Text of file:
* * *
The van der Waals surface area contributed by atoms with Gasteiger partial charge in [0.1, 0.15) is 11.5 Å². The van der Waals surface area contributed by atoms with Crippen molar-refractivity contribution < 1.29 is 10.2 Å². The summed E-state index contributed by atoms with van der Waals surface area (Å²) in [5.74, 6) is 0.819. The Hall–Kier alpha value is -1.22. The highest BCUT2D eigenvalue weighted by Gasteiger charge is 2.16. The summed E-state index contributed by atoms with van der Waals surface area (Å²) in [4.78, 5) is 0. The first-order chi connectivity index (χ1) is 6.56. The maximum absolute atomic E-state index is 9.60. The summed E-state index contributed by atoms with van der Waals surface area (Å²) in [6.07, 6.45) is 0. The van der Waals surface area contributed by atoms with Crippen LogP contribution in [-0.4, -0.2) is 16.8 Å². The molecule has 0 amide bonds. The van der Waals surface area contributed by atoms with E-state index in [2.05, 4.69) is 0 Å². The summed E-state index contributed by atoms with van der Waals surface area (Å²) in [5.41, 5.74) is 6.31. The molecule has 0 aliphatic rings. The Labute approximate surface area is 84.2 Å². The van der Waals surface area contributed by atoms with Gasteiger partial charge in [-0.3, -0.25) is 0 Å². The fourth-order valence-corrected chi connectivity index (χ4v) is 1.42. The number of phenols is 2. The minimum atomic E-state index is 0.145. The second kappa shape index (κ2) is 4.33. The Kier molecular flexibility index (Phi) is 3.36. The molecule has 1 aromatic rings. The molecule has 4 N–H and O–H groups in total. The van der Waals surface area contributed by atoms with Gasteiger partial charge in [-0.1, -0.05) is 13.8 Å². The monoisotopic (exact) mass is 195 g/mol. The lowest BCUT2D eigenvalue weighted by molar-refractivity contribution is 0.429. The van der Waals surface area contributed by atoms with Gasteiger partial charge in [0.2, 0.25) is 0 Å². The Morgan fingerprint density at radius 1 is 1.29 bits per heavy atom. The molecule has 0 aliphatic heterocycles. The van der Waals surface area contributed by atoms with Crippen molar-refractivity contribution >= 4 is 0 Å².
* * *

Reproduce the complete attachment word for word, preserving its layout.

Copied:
The van der Waals surface area contributed by atoms with Gasteiger partial charge in [0.1, 0.15) is 11.5 Å². The van der Waals surface area contributed by atoms with Crippen molar-refractivity contribution < 1.29 is 10.2 Å². The summed E-state index contributed by atoms with van der Waals surface area (Å²) in [5.74, 6) is 0.819. The Hall–Kier alpha value is -1.22. The highest BCUT2D eigenvalue weighted by Gasteiger charge is 2.16. The summed E-state index contributed by atoms with van der Waals surface area (Å²) in [4.78, 5) is 0. The first-order chi connectivity index (χ1) is 6.56. The maximum absolute atomic E-state index is 9.60. The summed E-state index contributed by atoms with van der Waals surface area (Å²) in [6.07, 6.45) is 0. The van der Waals surface area contributed by atoms with Crippen LogP contribution in [-0.4, -0.2) is 16.8 Å². The molecule has 0 amide bonds. The van der Waals surface area contributed by atoms with E-state index in [2.05, 4.69) is 0 Å². The summed E-state index contributed by atoms with van der Waals surface area (Å²) in [5.41, 5.74) is 6.31. The molecule has 0 aliphatic rings. The Labute approximate surface area is 84.2 Å². The van der Waals surface area contributed by atoms with Gasteiger partial charge in [-0.3, -0.25) is 0 Å². The fourth-order valence-corrected chi connectivity index (χ4v) is 1.42. The number of phenols is 2. The minimum atomic E-state index is 0.145. The second kappa shape index (κ2) is 4.33. The Kier molecular flexibility index (Phi) is 3.36. The molecule has 1 aromatic rings. The molecule has 4 N–H and O–H groups in total. The van der Waals surface area contributed by atoms with Gasteiger partial charge in [-0.1, -0.05) is 13.8 Å². The monoisotopic (exact) mass is 195 g/mol. The lowest BCUT2D eigenvalue weighted by molar-refractivity contribution is 0.429. The van der Waals surface area contributed by atoms with Gasteiger partial charge in [0.2, 0.25) is 0 Å². The Morgan fingerprint density at radius 1 is 1.29 bits per heavy atom. The molecule has 0 aliphatic heterocycles. The van der Waals surface area contributed by atoms with Crippen molar-refractivity contribution >= 4 is 0 Å².